Bad Grinder, Bad Coffee
Once in a while, we receive complaints that our coffee has changed and now tastes bad. Since both Laura and I cup every roast for consistency and quality before we bag the beans, we know that it wasn’t the beans.
It is epidemic in our society to refuse to take blame. It is always someone else’s fault. If you rob a liquor store it is the owner’s fault for leaving cash in the till. If you lie to the FBI they should have warned you that it was a crime. If your internet goes down, it must be your router not the internet provider. So when customers complain we try not to be defensive. We know that customers don’t want to hear that it is not our fault. So we offer the best advice we can, offer a replacement or refund and move on. Often we believe the flavor problem is in their grinder.
Coffee lovers rarely think about their grinder. After all you drop the beans in the top and the grinds come out the bottom so everything must be OK. Sometimes it isn’t.
Use a Quality Grinder
In this age of throw away appliances the tendency is to buy cheap appliances and then toss them out when they break. However, quality coffee grinders are built to last. If you are buying high end specialty coffee one to two hundred dollars spread over several years for a grinder is well worth it. There are grinders on the market for several hundred dollars but they are designed for espresso grinds. A good quality conical burr grinder for drip coffee costs new between $100 and $200 dollars. Watch for used ones, we bought a Bodum at a thrift shop for $7 and a Baratza at a garage sale for $75.
A key to good brewing is consistent ground size. Regardless of what size grounds you want, they should all be the same size. Large grounds have less surface area than small grounds, so they extract more slowly. If you mix large grounds and small grounds, the small grounds will over extract and the large grounds will under extract. You will wind up with a mixture of bitter, acidic coffee and weak sour coffee.
The next time you grind coffee look at the grounds. Are they all about the same size? If not, you should clean the grinder and try again. If they are still not all the same size you may need to replace the burrs in the grinder. You can buy replacement burrs for quality grinders from the manufacturer. They aren’t hard to replace.
Ground coffee builds up in grinders and gets old. If it breaks loose and falls into your daily grind it creates a bitter stale taste. Also coffee beans are oily. When coffee beans are ground the oils coat the inside of the grinder. Over time the oils get rancid, particularly if you don’t use the grinder every day. Rancid coffee oils will affect the flavor of your brewed coffee. If your coffee tastes rancid, fishy or burnt, check your grinder.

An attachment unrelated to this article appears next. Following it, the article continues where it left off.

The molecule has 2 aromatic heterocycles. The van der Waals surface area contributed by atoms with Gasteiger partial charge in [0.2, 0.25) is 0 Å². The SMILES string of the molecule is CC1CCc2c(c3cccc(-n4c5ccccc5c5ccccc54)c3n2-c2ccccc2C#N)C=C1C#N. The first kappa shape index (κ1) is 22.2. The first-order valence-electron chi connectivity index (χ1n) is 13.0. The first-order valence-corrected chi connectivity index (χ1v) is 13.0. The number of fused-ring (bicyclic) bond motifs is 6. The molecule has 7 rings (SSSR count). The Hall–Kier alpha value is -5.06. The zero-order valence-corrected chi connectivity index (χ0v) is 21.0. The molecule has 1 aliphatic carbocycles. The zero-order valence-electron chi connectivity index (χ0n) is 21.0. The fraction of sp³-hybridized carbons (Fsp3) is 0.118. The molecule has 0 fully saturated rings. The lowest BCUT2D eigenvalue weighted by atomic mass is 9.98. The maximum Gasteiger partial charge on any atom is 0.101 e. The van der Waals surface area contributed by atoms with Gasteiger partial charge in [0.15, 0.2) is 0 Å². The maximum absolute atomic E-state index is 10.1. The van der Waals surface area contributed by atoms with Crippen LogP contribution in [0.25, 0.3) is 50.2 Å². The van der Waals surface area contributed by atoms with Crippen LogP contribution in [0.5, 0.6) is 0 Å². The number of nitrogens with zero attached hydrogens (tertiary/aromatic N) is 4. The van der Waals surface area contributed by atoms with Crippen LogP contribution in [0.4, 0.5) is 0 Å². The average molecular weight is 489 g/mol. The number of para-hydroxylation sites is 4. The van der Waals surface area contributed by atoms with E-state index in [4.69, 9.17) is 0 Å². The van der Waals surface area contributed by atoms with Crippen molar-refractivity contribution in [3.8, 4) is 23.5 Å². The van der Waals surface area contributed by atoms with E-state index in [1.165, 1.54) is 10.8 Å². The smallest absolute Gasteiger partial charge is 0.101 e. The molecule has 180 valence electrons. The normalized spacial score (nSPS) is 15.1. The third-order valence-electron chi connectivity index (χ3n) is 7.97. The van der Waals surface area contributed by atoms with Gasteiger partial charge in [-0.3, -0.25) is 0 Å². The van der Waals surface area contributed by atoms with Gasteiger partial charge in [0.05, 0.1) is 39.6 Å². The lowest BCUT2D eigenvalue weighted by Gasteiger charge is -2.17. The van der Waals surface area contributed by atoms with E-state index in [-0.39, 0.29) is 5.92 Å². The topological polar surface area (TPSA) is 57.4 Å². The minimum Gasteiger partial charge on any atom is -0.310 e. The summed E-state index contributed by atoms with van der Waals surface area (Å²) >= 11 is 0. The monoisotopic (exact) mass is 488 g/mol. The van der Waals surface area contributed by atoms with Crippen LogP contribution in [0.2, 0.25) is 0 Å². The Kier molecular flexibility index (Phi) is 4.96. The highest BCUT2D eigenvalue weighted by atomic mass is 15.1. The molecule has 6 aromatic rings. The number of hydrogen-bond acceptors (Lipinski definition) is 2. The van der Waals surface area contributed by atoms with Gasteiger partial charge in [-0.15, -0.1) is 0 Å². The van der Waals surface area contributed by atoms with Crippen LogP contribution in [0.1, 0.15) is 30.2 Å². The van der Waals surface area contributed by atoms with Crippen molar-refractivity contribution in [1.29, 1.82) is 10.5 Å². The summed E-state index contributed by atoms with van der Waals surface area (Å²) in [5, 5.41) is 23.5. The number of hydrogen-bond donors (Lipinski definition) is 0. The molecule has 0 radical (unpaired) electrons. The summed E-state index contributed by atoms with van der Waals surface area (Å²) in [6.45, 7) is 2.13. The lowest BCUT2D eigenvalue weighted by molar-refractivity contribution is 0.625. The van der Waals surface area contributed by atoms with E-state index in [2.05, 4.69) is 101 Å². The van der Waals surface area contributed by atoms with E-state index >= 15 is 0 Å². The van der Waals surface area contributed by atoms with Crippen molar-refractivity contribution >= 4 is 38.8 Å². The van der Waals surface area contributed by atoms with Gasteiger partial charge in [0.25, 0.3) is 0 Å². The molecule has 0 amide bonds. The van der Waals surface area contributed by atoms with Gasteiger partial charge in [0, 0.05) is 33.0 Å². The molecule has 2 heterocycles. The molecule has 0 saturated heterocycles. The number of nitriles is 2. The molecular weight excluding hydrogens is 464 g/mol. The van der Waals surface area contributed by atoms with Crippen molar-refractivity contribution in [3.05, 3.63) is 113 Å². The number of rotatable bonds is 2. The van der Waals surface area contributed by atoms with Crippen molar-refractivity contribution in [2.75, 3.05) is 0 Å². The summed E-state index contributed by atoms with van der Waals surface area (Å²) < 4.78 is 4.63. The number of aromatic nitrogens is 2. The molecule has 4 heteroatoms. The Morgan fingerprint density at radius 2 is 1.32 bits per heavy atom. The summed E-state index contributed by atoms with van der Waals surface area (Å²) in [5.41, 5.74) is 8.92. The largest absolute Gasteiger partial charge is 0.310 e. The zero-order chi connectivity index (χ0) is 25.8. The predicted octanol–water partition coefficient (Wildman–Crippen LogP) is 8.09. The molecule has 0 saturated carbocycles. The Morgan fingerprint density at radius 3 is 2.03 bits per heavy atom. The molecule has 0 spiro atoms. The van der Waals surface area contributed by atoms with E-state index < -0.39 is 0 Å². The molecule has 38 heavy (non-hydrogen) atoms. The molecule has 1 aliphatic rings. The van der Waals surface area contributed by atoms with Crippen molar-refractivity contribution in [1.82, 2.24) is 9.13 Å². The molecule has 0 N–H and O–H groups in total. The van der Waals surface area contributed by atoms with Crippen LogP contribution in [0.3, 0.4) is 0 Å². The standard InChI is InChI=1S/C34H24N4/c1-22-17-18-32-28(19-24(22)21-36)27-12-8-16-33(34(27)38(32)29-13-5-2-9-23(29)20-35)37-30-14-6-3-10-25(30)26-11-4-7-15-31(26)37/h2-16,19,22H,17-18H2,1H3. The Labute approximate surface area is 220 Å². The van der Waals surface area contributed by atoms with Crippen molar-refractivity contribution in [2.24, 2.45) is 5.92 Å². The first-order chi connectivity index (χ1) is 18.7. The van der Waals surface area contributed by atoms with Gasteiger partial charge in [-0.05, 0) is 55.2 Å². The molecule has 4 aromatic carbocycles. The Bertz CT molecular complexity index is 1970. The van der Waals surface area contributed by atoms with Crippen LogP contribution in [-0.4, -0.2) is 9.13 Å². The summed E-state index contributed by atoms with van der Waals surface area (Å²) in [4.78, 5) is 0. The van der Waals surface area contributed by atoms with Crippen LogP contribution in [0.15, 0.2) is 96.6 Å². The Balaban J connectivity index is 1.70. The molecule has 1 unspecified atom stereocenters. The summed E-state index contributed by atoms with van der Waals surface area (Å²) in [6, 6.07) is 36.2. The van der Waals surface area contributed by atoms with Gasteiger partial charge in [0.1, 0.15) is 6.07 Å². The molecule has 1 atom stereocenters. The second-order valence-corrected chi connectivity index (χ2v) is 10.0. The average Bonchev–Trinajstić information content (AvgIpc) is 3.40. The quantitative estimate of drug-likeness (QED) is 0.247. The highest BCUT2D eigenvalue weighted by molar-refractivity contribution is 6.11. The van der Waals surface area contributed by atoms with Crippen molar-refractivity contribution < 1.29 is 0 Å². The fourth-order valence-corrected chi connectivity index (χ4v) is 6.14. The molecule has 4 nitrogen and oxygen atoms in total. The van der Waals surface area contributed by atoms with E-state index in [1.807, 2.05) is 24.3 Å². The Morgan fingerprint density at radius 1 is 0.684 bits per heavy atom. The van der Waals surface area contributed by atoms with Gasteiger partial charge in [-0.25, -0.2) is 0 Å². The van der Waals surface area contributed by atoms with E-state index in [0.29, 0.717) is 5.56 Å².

Sometimes fractured beans get stuck in the grinder where they get old. If they later drop into the grounds they will affect the taste of the brew.
Clean Your Grinder
Cleaning a grinder isn’t difficult. If you don’t have the manufacturer’s directions you can check YouTube where there are videos by coffee geeks showing you how to do it on your machine. Some geeks recommend grinding minute rice to clean your grinder, there are also grinder cleaners that you can run through your grinder. However, we recommend that you just follow these steps:1. Unplug the grinder.2. Take off the hopper and anything loose on top3. Take out the loose top burr.4. Turn the grinder upside down on a cloth and tap it gently to shake out bits and pieces5. Take a tooth brush (The free one the dentist gave you) and brush the top burr and everything in the grind chamber.6. Turn the grinder over and run the brush into the output hopper7. Put it back together, plug it in and run some beans through the grinder8. Check the grind consistency and size. Throw those grinds away. 9. Grind some good coffee.
Carry Over Flavors
When you grind coffee it leaves a residue in the grinder. Professionals always grind a few beans and throw the grounds away before grinding the rest of the beans. For example, a light roast coffee ground after a dark roast will taste darker than it should. The worst case is a light roast coffee in a grinder that had flavored coffee in it.You should always purge the grinder by grinding a few beans and throwing them away.
Things fall into grinders that you may not see. Leaving the grinder lid open is an invitation for insects looking for a dark place to hide. We had an employee leave a grinder open who ground a gecko into his morning coffee. It wasn’t pretty. If your coffee tastes off, make sure you didn’t grind something you didn’t want to drink.
We have also had employees drop metal into the grinder like screws and bolts. You will know quickly if that happens. If you are lucky and shut the grinder down fast, it will only cost a new set of burrs.Keep the lid on your grinder and make sure you are only putting coffee beans in the hopper.
Now that you have a clean grinder, take some great coffee, grind it, brew it and enjoy. You earned it.
Hula Daddy Kona Coffee LLC is a boutique farm in Kona, Hawaii that grows, processes and roasts its own current crop coffee beans. We grow 7 different varieties of coffee and process them using 4 different methods. We roast date every bag of our coffee.
Hula Daddy Kona Coffee is Coffee Review;s top coffee for 2108. In 2017, Hula Daddy Laura’s Reserve SL-28 received 97 points from Coffee Review and was Number 2 in the Top 30 Coffees of 2017.